As you graduate from doing things to managing them and eventually providing direction as a leader, you are continuously moving away. From a worm’s eye view to taking a rooftop view and eventually birds eye view, your understanding of reality on the ground is constantly distorting and is hazier. In the age of advanced data analytics and machine learning, you may actually forget what it feels like to know by yourself.
You are taking positions based on hearsay or perhaps by looking at the statistics in the comfort of your cabin. If not data, you depend increasingly on trusted advisors and consultants who deep dive on your behalf to view and validate reality. This comes with caveats. You are dependent on your advisor’s ability or the lack of it for interpreting and presenting reality on ground. That’s not exactly bad but if they carry biases & preconceived notions and in some common but worse situations, adverse motivations to hide the truth, you may be preparing for catastrophe, the size of which depends on the problem you are looking to solve.
When you are building or managing anything worthwhile, you cannot afford to be heavy-footed. You need to step back and allow people to do what they can do best, trust and empower them so that they perform confidently and independently. Once in a while, however, you need to roll up your sleeves and step into the field and take control, albeit temporarily. Knowing when to do that is a special skill to learn.
The Japanese are known for their management systems and process maturity in building large scale corporations. What I love about them is how they explain difficult concepts in short powerful phrases. Kaizen, which means ‘change for better’ and accentuated by the philosophy that small, ongoing positive changes can reap major improvements is arguably one of their most significant contributions to managing enterprises around the world. There is another related concept in Japanese management principles.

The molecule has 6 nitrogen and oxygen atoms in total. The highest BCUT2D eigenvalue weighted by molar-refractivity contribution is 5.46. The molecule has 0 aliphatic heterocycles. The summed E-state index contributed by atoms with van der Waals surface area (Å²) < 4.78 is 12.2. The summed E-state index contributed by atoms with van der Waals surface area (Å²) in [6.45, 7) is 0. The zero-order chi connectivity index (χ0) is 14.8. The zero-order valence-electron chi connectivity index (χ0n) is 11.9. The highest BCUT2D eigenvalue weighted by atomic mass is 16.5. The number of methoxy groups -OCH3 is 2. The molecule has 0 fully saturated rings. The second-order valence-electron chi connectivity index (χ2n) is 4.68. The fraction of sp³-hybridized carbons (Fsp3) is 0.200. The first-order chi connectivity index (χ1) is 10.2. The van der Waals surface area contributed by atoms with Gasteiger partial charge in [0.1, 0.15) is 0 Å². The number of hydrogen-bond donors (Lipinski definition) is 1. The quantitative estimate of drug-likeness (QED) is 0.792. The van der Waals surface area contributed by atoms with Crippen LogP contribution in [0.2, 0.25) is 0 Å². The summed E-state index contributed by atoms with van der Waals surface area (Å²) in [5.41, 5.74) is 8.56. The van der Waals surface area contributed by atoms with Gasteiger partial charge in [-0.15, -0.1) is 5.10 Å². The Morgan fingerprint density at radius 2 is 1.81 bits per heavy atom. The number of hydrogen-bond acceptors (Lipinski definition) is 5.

They invented a method to solve business problems on ground. Genchi Genbutsu literally means to go out to the field and experience it yourself, and was popularized by Toyota as one of their key production principles. Toyota Way 2001 in an internal pamphlet read: “we practice genchi genbutsu… go to the source to find the facts to make correct decisions, build consensus and achieve goals at our best speed.“
Royal Society of London, one of the oldest scientific institutions in the world, founded in 1660 has its motto on its coat of arms “Nullius in Verba”, a Latin phrase that means “take nobody’s word for it”. It was adopted to signify the fellows’ determination to establish facts via experiments.
Data can be obtained at the comfort of your desk, but facts are ascertained when you obtain them on your own, at the source. You can interpret this wonderful concept in the way you feel best. In the spiritual sense, it is about being present where you need to be. It is a combination of three things happening simultaneously – you being there, at a place and time that you need to be. It is about the sheer beauty of being able to observe without any biases or preconditioning. It is about taking ownership and trusting your instincts to fetch you the truth you are seeking, merely by looking at the source.
This simple yet potent leadership tool will help you make better decisions. As you become more responsible, the value and impact of every decision you make increases exponentially. Review the reports and data generated by your systems, listen to your consultant’s counsel and follow it up by your own observation of the situation at hand. The conclusion may not always be different from all the above three approaches and your objective is not to prove the data or advice you receive wrong. By following this method, you will be more confident in implementing your big decisions. In a very authentic way, you will be able to inspire and influence those who are responsible for execution.
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